The unit that dominated the Arizona Diamondbacks’ headlines in April and May is re-entering newsworthiness. But this time, they’re doing it in a totally different fashion.
With 15 blown saves through the first three months of the season, the back end of the Diamondbacks bullpen — namely J.J. Putz, David Hernandez and Heath Bell — was the lowlight of the first half of the season for the team. They led the majors in blown saves for most of the first half and it didn’t seem to make a difference who got the ball in a save situation — closing a game was a lost cause for Diamondbacks relievers.
Putz hit the disabled list with inflammation in his throwing elbow and Bell, general manager Kevin Towers’ former closer with the San Diego Padres, took over closing duties, first succeeding, then floundering in the role.
Hernandez, the rock-solid setup man of the Diamondbacks’ past two seasons seemed to be giving up home runs with each appearance, tossing hanging curveball after hanging curveball and up-in-the-zone four-seamer after up-in-the-zone four-seamer.
The depth manager Kirk Gibson and the Diamondbacks thought they had coming into the 2013 season had seemingly evaporated.
Then came a shake-up.
Last month, Gibson opted to move his most reliable reliever, Brad Ziegler, to the closer role.
The manager had simplified his thoughts on save opportunities, boiling it down to one main goal: “Keep the ball in the park when we get to the ninth inning.”
And if groundballs are what Gibson and the Diamondbacks were looking for, there may be no better pitcher in the history of the game to deliver them.
This season, Ziegler is trying to match the groundball rate record (75.5%) he set last season, inducing groundballs at a league-high rate of 74.7%. Since the beginning of the 2011 season, no one has come close to coaxing grounders as frequently as Ziegler has. Seventy-three percent of Ziegler pitches put into play have been on the ground. Baseball’s next best rate in that category is 68.3%, held by the Atlanta Braves’ Jonny Venters.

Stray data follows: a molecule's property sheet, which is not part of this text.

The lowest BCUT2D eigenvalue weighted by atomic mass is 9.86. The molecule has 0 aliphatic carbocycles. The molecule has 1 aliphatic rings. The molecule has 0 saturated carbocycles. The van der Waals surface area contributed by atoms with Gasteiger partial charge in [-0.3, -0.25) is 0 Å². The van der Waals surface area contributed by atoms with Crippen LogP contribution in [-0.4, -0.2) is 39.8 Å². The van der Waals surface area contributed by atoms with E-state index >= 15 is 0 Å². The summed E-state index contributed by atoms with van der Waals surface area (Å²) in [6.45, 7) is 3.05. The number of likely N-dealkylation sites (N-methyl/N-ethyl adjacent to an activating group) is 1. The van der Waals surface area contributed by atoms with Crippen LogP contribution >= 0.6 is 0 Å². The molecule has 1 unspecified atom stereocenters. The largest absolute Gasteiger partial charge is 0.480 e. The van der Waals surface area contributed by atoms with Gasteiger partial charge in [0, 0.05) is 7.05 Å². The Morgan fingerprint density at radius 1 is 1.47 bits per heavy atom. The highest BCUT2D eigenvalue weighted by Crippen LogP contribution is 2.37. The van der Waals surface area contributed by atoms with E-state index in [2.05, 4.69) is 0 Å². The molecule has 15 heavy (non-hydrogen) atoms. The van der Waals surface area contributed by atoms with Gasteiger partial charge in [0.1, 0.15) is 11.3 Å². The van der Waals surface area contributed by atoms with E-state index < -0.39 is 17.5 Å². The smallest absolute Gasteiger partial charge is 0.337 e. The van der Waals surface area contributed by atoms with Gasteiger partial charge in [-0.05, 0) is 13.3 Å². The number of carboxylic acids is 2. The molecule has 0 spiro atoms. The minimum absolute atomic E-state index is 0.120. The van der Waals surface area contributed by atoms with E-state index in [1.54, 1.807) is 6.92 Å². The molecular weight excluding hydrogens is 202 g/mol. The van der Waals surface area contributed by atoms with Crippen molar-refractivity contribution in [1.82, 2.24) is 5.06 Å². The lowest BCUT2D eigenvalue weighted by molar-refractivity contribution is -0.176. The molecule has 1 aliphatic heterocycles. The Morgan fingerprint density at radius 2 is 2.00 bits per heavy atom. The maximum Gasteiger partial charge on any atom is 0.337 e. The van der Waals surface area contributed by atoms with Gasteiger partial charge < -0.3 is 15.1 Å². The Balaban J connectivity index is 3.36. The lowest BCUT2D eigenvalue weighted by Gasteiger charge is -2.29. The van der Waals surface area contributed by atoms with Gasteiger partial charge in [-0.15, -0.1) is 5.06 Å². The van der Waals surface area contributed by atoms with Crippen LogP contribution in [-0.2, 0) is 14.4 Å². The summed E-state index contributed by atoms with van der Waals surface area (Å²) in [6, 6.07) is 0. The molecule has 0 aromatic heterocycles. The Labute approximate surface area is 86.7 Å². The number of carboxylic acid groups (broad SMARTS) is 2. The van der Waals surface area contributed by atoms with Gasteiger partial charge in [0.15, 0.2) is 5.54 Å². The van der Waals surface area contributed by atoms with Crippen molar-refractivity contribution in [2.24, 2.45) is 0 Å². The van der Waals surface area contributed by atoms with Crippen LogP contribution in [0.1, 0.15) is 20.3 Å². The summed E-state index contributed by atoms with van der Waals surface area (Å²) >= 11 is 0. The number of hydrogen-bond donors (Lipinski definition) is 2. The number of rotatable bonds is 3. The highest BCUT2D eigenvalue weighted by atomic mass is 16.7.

For every ball hit in the air off Ziegler this season, eight have been hit on the ground.
And the role shake-up has evidently helped everyone who pitches in late and close games for the Diamondbacks.
Since July 11, relief pitchers Bell, Putz, Will Harris and recent trade acquisition Joe Thatcher, along with Ziegler have combined to toss 34.2 innings, allowing just two earned runs, 26 hits and nine walks, while striking out 36. That’s good for a 0.55 ERA, a 0.760 WHIP and a 9.34 K/9 rate.
Bell hasn’t allowed a run in eleven consecutive outings. Ziegler has converted each of his six save opportunities. Harris has come out of nowhere as a perfect situational righty while Thatcher has filled the team’s lefty specialist void. And Putz has accepted his auxiliary late-inning role, performing well in each of the seventh, eighth and ninth innings for Gibson’s club since being activated from the disabled list.
The issues which once looked to doom the team, and had many calling for Towers to add a closer at the trade deadline, have all but disappeared over the last 25 days.